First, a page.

What comes to mind when you hear the word karma?
Do you think of mystical forces such as vibration, energy, or cosmic retribution? Do you think of karma in terms of reincarnation and rebirth? Or maybe (if you share my internal jukebox) you hear an inner medley of John Lennon’s “Instant Karma,” Culture Club’s “Karma Chameleon,” and Ratt’s “Round and Round” (featuring the head-banging chorus of “What comes around goes around”).
Whatever words you use (or songs you hear) when describing karma, it’s generally considered a profound, esoteric principle. And yes, I have no doubt that mysterious forces beyond my comprehension are involved in this process.
But I also think that there’s a mundane side of karma — a side that’s utterly commonplace, simple, and straightforward. A side that’s so obvious that it can be easy to miss!
This mundane side of karma doesn’t show up when you’re deep in prayer, meditation, or a bardo between incarnations. It shows up when you post on Facebook. It shows up when you’re talking to strangers. It shows up when you comment on a blog (so, if you’re thinking about it, be nice!). 🙂
It shows up in everyday thoughts, words, and actions…and the consequences they bring.
I’ve noticed this mundane side of karma in my business, especially while making decisions about potential partnerships. In one case, my wife and I were thinking of partnering with a woman who could’ve easily made tens of thousands of dollars from a joint business venture, year after year after year. But then she sent us a snippy email…and guess who we decided NOT to partner with!
(In this case, we also noticed the person frequently complaining publicly about money problems…which didn’t surprise us one bit. Apparently, we weren’t the only ones who shied away from partnerships with her.)
Another time, we read a Facebook post of someone badmouthing a current client/employer (which only made the poster look bad). In this case, even though the post had nothing to do with us, we knew that we would NEVER consider partnering with this person. If this was the way she treated her business partners, we wanted no part of it!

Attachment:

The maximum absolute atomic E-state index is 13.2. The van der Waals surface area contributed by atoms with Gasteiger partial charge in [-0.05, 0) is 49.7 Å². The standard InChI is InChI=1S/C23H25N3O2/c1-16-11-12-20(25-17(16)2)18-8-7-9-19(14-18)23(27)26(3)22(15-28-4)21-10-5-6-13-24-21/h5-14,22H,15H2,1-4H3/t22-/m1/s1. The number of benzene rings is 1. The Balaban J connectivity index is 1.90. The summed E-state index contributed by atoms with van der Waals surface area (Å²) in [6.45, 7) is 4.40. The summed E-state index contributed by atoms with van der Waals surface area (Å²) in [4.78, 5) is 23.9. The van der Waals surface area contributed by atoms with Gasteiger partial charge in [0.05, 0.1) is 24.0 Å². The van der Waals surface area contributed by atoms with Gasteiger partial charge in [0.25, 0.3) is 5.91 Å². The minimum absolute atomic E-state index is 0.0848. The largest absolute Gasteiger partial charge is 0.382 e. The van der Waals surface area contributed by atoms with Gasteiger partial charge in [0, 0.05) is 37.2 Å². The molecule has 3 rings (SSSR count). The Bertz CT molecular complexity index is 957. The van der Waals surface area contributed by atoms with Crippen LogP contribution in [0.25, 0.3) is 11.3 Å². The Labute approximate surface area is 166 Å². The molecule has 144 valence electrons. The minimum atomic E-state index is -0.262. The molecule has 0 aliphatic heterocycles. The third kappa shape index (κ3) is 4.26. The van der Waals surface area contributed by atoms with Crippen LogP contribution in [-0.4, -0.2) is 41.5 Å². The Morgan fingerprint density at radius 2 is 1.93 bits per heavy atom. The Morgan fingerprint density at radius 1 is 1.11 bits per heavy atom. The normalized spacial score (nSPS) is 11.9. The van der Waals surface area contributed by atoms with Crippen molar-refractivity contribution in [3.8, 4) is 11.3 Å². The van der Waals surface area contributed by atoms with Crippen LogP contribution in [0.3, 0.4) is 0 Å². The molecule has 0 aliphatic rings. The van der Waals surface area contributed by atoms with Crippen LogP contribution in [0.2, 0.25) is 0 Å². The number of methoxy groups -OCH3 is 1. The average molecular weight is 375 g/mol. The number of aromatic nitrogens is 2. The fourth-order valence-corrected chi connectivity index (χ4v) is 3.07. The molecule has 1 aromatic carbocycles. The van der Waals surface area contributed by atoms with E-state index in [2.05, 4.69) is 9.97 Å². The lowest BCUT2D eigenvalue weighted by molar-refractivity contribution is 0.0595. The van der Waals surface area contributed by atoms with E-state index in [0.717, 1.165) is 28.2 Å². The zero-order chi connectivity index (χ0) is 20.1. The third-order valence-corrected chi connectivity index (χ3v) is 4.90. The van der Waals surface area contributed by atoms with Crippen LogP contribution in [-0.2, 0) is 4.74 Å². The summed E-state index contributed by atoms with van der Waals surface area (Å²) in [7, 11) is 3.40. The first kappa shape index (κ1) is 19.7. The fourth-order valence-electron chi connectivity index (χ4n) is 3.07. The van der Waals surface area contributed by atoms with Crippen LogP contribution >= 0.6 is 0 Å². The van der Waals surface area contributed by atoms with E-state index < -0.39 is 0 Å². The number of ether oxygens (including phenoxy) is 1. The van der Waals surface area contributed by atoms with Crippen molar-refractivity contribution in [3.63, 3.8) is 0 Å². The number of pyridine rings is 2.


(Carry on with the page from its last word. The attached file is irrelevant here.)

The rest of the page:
(Again, it made us wonder if the complaints were the result of her problems or the cause of them!)
On the other hand, the mundane side of karma also works in positive ways. We’ve often observed expressions of gratitude, unexpected kindness, or compliments — even if they’re not directed at us — and we think, “Now THERE’S someone we really want to connect with!”
Sometimes we’ve been able to be the agents of positive karma — partnering with these good-hearted people. Other times, we’re happy to recommend them to others. And sometimes we just feel good — for ourselves and also because we know that the other person is enjoying their own positive “instant karma” through the good feelings they get from sharing good feelings!
(And in these cases, not surprisingly, we tend to notice these people enjoying good fortune in their lives.)
And it’s not just true in business. The mundane side of karma shows up in all aspects of everyday life, from romantic relationships right down to the kind of treatment you experience in the grocery store!
Just like gravity or the Law of Attraction, karma doesn’t have an off switch! It doesn’t stop working once you’ve finished meditating or saying your prayers! So be mindful of the kind of energy you’re sending out into the world through your everyday interactions, remembering that it will make its way back around!
This doesn’t mean that you always have to act like you’re in a 24/7 job interview, censoring every word in order to present yourself in a favorable light. But you might want to reconsider before you vent in an email or complain on Facebook — and think about who you’re really hurting.
On the other hand, you can be glad that the kindness you spread — online, in the grocery store, or anywhere else — not only feels good while you’re sharing it, but will also find its way back to you! A cosmic win-win! 🙂
Using this universal principle to enrich your own life — as well as those around you — is a beautiful way to turn everyday experiences into expressions of grace.
And that’s anything but mundane!